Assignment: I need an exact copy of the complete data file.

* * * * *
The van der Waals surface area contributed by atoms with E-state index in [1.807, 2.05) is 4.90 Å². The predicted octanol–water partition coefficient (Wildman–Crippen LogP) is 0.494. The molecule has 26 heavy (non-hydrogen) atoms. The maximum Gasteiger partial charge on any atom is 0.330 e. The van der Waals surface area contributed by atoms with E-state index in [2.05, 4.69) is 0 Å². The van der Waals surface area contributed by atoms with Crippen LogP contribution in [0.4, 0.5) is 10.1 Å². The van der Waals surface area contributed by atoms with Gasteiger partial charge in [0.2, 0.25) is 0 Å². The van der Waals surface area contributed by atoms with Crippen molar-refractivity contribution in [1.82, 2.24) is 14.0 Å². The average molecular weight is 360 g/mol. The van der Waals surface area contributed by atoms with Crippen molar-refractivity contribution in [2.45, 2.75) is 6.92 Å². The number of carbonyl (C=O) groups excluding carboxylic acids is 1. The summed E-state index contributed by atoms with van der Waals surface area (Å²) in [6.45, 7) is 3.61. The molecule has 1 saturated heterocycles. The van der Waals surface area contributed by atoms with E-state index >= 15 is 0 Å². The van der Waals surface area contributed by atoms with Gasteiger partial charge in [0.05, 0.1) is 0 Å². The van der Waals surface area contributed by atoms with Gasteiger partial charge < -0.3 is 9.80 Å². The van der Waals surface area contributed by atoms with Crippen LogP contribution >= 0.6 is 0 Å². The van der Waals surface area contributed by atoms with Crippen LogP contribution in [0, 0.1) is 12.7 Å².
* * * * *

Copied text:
The van der Waals surface area contributed by atoms with E-state index in [1.807, 2.05) is 4.90 Å². The predicted octanol–water partition coefficient (Wildman–Crippen LogP) is 0.494. The molecule has 26 heavy (non-hydrogen) atoms. The maximum Gasteiger partial charge on any atom is 0.330 e. The van der Waals surface area contributed by atoms with E-state index in [2.05, 4.69) is 0 Å². The van der Waals surface area contributed by atoms with Crippen LogP contribution in [0.4, 0.5) is 10.1 Å². The van der Waals surface area contributed by atoms with Gasteiger partial charge in [0.2, 0.25) is 0 Å². The van der Waals surface area contributed by atoms with Crippen molar-refractivity contribution in [1.82, 2.24) is 14.0 Å². The average molecular weight is 360 g/mol. The van der Waals surface area contributed by atoms with Crippen molar-refractivity contribution in [2.45, 2.75) is 6.92 Å². The number of carbonyl (C=O) groups excluding carboxylic acids is 1. The summed E-state index contributed by atoms with van der Waals surface area (Å²) in [6.45, 7) is 3.61. The molecule has 1 saturated heterocycles. The van der Waals surface area contributed by atoms with E-state index >= 15 is 0 Å². The van der Waals surface area contributed by atoms with Gasteiger partial charge in [0.05, 0.1) is 0 Å². The van der Waals surface area contributed by atoms with Gasteiger partial charge < -0.3 is 9.80 Å². The van der Waals surface area contributed by atoms with Crippen LogP contribution >= 0.6 is 0 Å². The van der Waals surface area contributed by atoms with Crippen LogP contribution in [0, 0.1) is 12.7 Å².